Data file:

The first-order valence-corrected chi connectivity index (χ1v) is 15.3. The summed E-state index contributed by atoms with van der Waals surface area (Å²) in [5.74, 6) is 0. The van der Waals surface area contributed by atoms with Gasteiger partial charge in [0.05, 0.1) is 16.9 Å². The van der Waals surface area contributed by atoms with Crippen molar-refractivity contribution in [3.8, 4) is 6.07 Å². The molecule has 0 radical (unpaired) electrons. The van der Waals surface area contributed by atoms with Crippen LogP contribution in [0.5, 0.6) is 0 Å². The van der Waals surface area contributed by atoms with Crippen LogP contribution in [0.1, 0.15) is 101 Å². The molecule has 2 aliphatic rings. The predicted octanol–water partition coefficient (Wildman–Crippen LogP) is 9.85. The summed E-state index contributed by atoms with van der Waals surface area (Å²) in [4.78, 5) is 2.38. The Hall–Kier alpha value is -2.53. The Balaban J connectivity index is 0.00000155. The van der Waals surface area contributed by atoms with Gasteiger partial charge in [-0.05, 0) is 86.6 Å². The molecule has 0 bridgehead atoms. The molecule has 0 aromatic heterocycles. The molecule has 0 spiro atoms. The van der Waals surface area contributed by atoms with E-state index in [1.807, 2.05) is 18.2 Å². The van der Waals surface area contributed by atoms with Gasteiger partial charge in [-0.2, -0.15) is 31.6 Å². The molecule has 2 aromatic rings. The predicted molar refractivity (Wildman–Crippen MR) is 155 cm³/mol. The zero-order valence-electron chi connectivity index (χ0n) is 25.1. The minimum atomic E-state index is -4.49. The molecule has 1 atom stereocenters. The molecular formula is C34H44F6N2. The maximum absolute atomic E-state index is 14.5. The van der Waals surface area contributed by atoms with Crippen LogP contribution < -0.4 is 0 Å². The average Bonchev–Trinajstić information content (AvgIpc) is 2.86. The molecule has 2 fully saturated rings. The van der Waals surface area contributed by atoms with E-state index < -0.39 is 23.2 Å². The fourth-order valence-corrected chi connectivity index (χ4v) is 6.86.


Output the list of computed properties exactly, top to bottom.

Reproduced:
The first-order valence-corrected chi connectivity index (χ1v) is 15.3. The summed E-state index contributed by atoms with van der Waals surface area (Å²) in [5.74, 6) is 0. The van der Waals surface area contributed by atoms with Gasteiger partial charge in [0.05, 0.1) is 16.9 Å². The van der Waals surface area contributed by atoms with Crippen molar-refractivity contribution in [3.8, 4) is 6.07 Å². The molecule has 0 radical (unpaired) electrons. The van der Waals surface area contributed by atoms with Crippen LogP contribution in [0.5, 0.6) is 0 Å². The van der Waals surface area contributed by atoms with Crippen LogP contribution in [0.1, 0.15) is 101 Å². The molecule has 2 aliphatic rings. The predicted octanol–water partition coefficient (Wildman–Crippen LogP) is 9.85. The summed E-state index contributed by atoms with van der Waals surface area (Å²) in [4.78, 5) is 2.38. The Hall–Kier alpha value is -2.53. The Balaban J connectivity index is 0.00000155. The van der Waals surface area contributed by atoms with Gasteiger partial charge in [-0.05, 0) is 86.6 Å². The molecule has 0 bridgehead atoms. The molecule has 0 aromatic heterocycles. The molecule has 0 spiro atoms. The van der Waals surface area contributed by atoms with E-state index in [1.807, 2.05) is 18.2 Å². The van der Waals surface area contributed by atoms with Gasteiger partial charge in [-0.2, -0.15) is 31.6 Å². The molecule has 2 aromatic rings. The predicted molar refractivity (Wildman–Crippen MR) is 155 cm³/mol. The zero-order valence-electron chi connectivity index (χ0n) is 25.1. The minimum atomic E-state index is -4.49. The molecule has 1 atom stereocenters. The molecular formula is C34H44F6N2. The maximum absolute atomic E-state index is 14.5. The van der Waals surface area contributed by atoms with Crippen LogP contribution < -0.4 is 0 Å². The average Bonchev–Trinajstić information content (AvgIpc) is 2.86. The molecule has 2 fully saturated rings. The van der Waals surface area contributed by atoms with E-state index < -0.39 is 23.2 Å². The fourth-order valence-corrected chi connectivity index (χ4v) is 6.86.